The sight of a mouse or rat running across your floor is not pleasant, but if you can’t get rid of them, your landlord can’t, what can you do? Let’s bring in Help Me Howard with Patrick Fraser to explain it.
Kadicia was looking for a one bedroom rental and then she walked into a studio apartment.
Kadicia Morrison: “So I said, you know what? Let me try out a studio because it’s small, and it’s just me, and I actually really like it.”
It’s so small she can see everything in her place … everything.
Kadicia Morrison: “Uhhhh, it’s very out there and scary.”
Scary because when she moved in mice were there to greet her.
Kadicia Morrison: “Look at that, all those droppings, it’s disgusting. I say, you know what? I was going under the sink to get something, and I happened to see a tail, and I got really scared.”
Kadicia first made sure there was nothing in her apartment to attract rodents.
Kadicia Morrison: “I’m really clean. You know, I keep my place clean. I don’t leave dishes in the sink or anything, and they still come.”
She then put out glue traps. They worked again and again.
Two mice in that trap, but the next night, more squeezing through holes under the sink. Maintenance sealed them, it didn’t work.
Kadicia Morrison: “Well, how could they come through the hole if he closed it?, and that’s when I noticed that they have opened back the hole.”
The mice are small, but Kadicia’s fear of them is large.
Kadicia Morrison: “Like to know if I’m laying down, and they just crawl on me, I would, I would literally like, pass out. I am terrified of them.”
The property manager sent in pest control.
Kadicia hired a company to spray foam to block the holes the mice were creating, and she says she hasn’t seen any mice for a few days, but since she lives next to the garbage chute, she has concluded the mice can’t be kept out.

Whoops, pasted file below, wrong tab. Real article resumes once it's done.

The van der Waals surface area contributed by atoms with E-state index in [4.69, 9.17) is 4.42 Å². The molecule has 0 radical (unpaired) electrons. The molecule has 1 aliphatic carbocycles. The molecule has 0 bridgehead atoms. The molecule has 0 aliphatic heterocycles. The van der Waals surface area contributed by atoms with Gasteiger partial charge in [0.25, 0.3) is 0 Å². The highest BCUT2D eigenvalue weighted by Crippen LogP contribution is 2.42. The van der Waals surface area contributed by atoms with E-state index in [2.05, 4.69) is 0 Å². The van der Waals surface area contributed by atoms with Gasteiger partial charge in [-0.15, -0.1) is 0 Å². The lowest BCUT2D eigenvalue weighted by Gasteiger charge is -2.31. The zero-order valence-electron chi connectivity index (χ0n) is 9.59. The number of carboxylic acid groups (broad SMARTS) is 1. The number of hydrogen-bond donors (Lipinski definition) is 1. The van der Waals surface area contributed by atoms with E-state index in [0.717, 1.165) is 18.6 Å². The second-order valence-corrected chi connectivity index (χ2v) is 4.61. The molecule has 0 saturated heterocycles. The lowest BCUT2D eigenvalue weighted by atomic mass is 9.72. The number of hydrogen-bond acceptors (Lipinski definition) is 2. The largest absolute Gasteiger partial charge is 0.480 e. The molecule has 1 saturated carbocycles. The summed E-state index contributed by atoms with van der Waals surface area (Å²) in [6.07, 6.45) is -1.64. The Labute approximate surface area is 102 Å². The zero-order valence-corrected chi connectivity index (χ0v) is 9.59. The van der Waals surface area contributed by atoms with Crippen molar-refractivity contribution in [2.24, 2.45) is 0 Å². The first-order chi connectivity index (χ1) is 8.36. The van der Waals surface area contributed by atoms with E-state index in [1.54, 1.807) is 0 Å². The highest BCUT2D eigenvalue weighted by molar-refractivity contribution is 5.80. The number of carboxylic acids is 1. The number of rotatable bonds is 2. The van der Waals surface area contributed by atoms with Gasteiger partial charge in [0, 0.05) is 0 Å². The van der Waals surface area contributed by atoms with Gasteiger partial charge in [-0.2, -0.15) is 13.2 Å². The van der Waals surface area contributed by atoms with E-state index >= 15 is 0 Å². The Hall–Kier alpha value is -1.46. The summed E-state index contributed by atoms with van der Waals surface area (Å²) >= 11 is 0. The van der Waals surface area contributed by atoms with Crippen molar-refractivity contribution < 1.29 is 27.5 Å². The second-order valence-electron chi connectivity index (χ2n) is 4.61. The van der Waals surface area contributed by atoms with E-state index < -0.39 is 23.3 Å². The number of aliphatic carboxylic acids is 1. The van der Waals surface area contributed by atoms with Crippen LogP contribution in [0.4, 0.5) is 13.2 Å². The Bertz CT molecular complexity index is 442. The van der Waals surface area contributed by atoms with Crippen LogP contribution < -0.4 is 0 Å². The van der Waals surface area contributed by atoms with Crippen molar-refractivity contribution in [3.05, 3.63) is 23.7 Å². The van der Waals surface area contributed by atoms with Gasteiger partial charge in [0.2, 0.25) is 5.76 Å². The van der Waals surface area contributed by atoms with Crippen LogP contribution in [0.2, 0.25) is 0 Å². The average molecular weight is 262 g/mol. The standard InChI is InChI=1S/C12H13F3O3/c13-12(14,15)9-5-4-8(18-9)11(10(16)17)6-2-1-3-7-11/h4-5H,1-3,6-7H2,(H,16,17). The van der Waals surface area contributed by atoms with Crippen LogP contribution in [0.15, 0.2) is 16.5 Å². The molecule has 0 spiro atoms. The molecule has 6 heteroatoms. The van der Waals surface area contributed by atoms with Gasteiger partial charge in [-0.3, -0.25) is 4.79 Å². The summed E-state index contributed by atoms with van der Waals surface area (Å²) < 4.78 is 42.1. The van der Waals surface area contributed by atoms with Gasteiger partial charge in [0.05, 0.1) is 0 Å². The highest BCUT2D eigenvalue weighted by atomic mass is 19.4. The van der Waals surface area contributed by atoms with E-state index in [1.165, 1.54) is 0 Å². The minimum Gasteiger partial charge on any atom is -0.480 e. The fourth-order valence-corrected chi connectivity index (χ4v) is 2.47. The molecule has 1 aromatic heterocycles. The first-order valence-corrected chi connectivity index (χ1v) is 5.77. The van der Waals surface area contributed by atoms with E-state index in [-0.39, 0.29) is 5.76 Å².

Kadicia Morrison: “I don’t know what to do. It’s a non-stop thing, they’re gonna keep coming.”
Well, does your landlord have to provide a rodent-free place to live, Howard?
Howard Finkelstein, 7News legal expert: “Yes, they do. Unless your lease stipulates that you are responsible, the landlord has to provide regularly scheduled pest control. If they don’t or if it doesn’t work, notify the landlord in writing in case you want to break the lease or demand a reduction in the rent.”
I spoke to the building’s rental office. They told me they did regular pest control. They also did inspections.
When I asked about rodents coming up through the garbage chute, I was told the maintenance crew took care of rodents them, but of course, if a fellow resident is dirty and the cause of the problem, what do you do?
Howard Finkelstein: “Notify the resident and the landlord in writing, because the landlord can evict a tenant who does not maintain the apartment. In other words, creates a rat or mouse problem.”
Even though the mice have been blocked for awhile, Kadicia knows they will return to her apartment, but the solution for renters is not great.
Kadicia Morrison: “Well, I could move, but it’s not really feasible at this moment. The rent in Miami is super expensive, so it’s kind of like, I’m stuck.”
Renters are in a tough spot right now and have to decide whether to put up with problems or fight back.
Howard mentioned breaking a lease or getting a reduction in your rent if you have rats and mice. To do that, it has to be a serious situation, not just a mouse or rat once in awhile.
A problem left you feeling trapped? Don’t say, “Oh rats,” and give up. Contact us. We will be glued to our seats waiting for you.
With this Help Me Howard, I’m Patrick Fraser, 7News.
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